CrimProf Blog

Editor: Kevin Cole
Univ. of San Diego School of Law

Thursday, April 8, 2010

Judicial Sentencing After the Booker/Fanfan Decision

Ulmer jeffrey Jeffery Todd Ulmer (Penn State University), Michael Thomas Light (Penn State University), John H Kramer , and James Eisenstein have posted Does Increased Judicial Discretion Lead to Increased Disparity? the 'Liberation' of Judicial Sentencing Discretion in the Wake of the Booker/Fanfan Decision on SSRN. Here is the abstract:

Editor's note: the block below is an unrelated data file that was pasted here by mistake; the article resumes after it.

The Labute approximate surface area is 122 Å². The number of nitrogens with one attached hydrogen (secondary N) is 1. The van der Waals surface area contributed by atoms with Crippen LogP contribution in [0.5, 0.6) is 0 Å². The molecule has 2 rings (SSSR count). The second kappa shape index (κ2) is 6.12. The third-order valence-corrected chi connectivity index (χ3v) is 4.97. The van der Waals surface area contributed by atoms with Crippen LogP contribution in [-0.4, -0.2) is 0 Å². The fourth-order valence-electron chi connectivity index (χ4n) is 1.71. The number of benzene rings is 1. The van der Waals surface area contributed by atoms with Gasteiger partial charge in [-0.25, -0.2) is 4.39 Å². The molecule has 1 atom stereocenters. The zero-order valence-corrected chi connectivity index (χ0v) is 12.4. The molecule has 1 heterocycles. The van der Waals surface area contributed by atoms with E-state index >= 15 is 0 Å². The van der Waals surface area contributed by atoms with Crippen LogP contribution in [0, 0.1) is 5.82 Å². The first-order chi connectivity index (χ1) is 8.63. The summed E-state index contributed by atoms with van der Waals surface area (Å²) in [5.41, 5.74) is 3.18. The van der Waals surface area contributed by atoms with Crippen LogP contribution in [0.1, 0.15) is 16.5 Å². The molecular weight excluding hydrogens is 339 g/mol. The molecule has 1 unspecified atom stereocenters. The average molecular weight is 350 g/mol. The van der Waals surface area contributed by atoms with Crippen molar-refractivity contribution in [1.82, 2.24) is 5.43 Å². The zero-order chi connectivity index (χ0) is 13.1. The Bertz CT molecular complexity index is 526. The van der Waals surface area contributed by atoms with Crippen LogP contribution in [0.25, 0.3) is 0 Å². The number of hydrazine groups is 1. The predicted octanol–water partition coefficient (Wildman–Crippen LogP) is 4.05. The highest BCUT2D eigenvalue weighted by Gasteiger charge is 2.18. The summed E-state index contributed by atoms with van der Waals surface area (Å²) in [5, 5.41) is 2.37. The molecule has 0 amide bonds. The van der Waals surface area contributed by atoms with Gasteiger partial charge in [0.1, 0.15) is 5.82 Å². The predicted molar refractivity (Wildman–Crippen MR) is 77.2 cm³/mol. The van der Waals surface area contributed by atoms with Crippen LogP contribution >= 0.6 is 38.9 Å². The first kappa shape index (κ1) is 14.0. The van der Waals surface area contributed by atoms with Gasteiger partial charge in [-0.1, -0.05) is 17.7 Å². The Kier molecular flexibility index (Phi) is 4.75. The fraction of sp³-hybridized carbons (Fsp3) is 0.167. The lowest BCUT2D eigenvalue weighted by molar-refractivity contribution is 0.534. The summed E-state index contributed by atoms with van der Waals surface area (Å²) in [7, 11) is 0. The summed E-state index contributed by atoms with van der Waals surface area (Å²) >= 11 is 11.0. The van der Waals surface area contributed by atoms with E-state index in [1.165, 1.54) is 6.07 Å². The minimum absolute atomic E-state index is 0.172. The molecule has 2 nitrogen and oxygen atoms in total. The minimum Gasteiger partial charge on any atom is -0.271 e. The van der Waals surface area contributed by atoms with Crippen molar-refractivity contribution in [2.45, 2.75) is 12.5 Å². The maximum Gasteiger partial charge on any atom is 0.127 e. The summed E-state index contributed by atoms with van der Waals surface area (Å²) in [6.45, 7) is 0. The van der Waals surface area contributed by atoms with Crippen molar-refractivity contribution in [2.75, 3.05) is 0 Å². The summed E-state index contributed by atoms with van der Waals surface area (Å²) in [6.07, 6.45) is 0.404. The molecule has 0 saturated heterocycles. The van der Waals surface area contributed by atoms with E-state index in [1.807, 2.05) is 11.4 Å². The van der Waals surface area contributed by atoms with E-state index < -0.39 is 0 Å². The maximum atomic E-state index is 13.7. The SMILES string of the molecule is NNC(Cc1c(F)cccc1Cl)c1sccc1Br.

The Unites States Sentencing Guidelines are among the most ambitious attempts in history to control sentencing discretion. However, a major sea change occurred in January of 2005, when the U.S Supreme Court ruled in United States v. Booker and Fanfan that in order to be constitutional, the federal guidelines must be advisory rather than presumptive. The wake of Booker/Fanfan may bring decreased uniformity and consistency in sentencing between District Courts, and also increased unwarranted disparity based on the social status characteristics of defendants. We frame the question of the impact of the Booker/Fanfan decisions on inter-jurisdictional variation and sentencing disparity as an opportunity to examine the issue of whether the increased opportunity to sentence according to substantively rational criteria entails increased extralegal disparity. We first review the Booker/Fanfan decision and its importance and aftermath, and then review what is known from previous studies of disparity in federal sentencing pre-Booker/Fanfan. We draw on a conceptualization of courts as communities and a focal concerns model of sentencing decisions to frame expectations about federal sentencing in the wake of Booker/Fanfan. We test these hypotheses using USSC data on federal sentencing outcomes from three time periods: prior to the 2003 PROTECT Act, the period governed by the PROTECT Act, and the early and later post-Booker/Fanfan period (2006-2007, and 2008). We find that while federal judges in general sentence more leniently post-Booker, extralegal disparity and between-district variation in the effects of extralegal factors on sentencing have not increased post-Booker. We also explain why our findings contrast with the March 2010 USSC report updating the analysis of sentencing post-Booker. We conclude that allowing judges greater freedom to exercise substantive rationality does not necessarily result in increased extralegal disparity.

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